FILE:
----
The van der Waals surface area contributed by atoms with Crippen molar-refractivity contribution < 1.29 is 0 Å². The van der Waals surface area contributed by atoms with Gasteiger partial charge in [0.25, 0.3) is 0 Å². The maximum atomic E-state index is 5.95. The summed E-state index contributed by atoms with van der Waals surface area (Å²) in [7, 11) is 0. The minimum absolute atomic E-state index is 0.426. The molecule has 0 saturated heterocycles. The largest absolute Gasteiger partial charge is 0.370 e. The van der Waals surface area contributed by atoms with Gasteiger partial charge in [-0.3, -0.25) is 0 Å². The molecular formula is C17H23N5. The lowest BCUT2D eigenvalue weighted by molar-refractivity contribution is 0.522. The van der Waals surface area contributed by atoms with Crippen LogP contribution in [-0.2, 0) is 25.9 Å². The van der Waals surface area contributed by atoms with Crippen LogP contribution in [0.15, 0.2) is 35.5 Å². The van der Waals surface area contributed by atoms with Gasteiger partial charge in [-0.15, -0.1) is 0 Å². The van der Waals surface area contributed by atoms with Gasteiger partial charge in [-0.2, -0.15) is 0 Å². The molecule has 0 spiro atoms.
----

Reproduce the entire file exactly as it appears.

The van der Waals surface area contributed by atoms with Crippen molar-refractivity contribution < 1.29 is 0 Å². The van der Waals surface area contributed by atoms with Gasteiger partial charge in [0.25, 0.3) is 0 Å². The maximum atomic E-state index is 5.95. The summed E-state index contributed by atoms with van der Waals surface area (Å²) in [7, 11) is 0. The minimum absolute atomic E-state index is 0.426. The molecule has 0 saturated heterocycles. The largest absolute Gasteiger partial charge is 0.370 e. The van der Waals surface area contributed by atoms with Gasteiger partial charge in [-0.3, -0.25) is 0 Å². The molecular formula is C17H23N5. The lowest BCUT2D eigenvalue weighted by molar-refractivity contribution is 0.522. The van der Waals surface area contributed by atoms with Crippen LogP contribution in [-0.2, 0) is 25.9 Å². The van der Waals surface area contributed by atoms with Crippen LogP contribution in [0.15, 0.2) is 35.5 Å². The van der Waals surface area contributed by atoms with Gasteiger partial charge in [-0.15, -0.1) is 0 Å². The van der Waals surface area contributed by atoms with Gasteiger partial charge in [-0.2, -0.15) is 0 Å². The molecule has 0 spiro atoms.